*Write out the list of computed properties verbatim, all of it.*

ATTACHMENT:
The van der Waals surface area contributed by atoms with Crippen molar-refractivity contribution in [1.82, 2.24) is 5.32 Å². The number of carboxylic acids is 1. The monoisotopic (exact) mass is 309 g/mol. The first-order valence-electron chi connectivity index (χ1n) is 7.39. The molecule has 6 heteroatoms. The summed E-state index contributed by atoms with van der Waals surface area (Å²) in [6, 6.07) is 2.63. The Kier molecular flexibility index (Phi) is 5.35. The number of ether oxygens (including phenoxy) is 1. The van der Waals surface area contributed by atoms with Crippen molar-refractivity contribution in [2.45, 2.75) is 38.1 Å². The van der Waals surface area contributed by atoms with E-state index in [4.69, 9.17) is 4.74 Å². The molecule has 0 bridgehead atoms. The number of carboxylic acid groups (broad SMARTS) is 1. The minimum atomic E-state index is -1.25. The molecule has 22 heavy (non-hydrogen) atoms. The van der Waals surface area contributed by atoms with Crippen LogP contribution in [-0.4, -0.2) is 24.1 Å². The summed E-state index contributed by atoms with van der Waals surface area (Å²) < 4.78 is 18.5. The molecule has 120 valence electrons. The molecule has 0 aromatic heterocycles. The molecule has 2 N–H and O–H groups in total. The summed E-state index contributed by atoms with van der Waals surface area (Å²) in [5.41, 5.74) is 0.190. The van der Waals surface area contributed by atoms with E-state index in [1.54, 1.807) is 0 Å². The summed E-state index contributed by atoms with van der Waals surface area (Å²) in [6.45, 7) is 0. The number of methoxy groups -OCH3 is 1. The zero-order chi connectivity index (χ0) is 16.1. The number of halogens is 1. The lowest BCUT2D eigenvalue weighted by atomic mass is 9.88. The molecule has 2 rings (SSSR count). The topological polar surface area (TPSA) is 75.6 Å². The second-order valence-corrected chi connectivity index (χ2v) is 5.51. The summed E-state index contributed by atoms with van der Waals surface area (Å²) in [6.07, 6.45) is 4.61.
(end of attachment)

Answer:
The van der Waals surface area contributed by atoms with Crippen molar-refractivity contribution in [1.82, 2.24) is 5.32 Å². The number of carboxylic acids is 1. The monoisotopic (exact) mass is 309 g/mol. The first-order valence-electron chi connectivity index (χ1n) is 7.39. The molecule has 6 heteroatoms. The summed E-state index contributed by atoms with van der Waals surface area (Å²) in [6, 6.07) is 2.63. The Kier molecular flexibility index (Phi) is 5.35. The number of ether oxygens (including phenoxy) is 1. The van der Waals surface area contributed by atoms with Crippen molar-refractivity contribution in [2.45, 2.75) is 38.1 Å². The van der Waals surface area contributed by atoms with E-state index in [4.69, 9.17) is 4.74 Å². The molecule has 0 bridgehead atoms. The number of carboxylic acid groups (broad SMARTS) is 1. The minimum atomic E-state index is -1.25. The molecule has 22 heavy (non-hydrogen) atoms. The van der Waals surface area contributed by atoms with Crippen LogP contribution in [-0.4, -0.2) is 24.1 Å². The summed E-state index contributed by atoms with van der Waals surface area (Å²) < 4.78 is 18.5. The molecule has 120 valence electrons. The molecule has 0 aromatic heterocycles. The molecule has 2 N–H and O–H groups in total. The summed E-state index contributed by atoms with van der Waals surface area (Å²) in [5.41, 5.74) is 0.190. The van der Waals surface area contributed by atoms with E-state index in [1.54, 1.807) is 0 Å². The summed E-state index contributed by atoms with van der Waals surface area (Å²) in [6.45, 7) is 0. The number of methoxy groups -OCH3 is 1. The zero-order chi connectivity index (χ0) is 16.1. The number of halogens is 1. The lowest BCUT2D eigenvalue weighted by atomic mass is 9.88. The molecule has 2 rings (SSSR count). The topological polar surface area (TPSA) is 75.6 Å². The second-order valence-corrected chi connectivity index (χ2v) is 5.51. The summed E-state index contributed by atoms with van der Waals surface area (Å²) in [6.07, 6.45) is 4.61.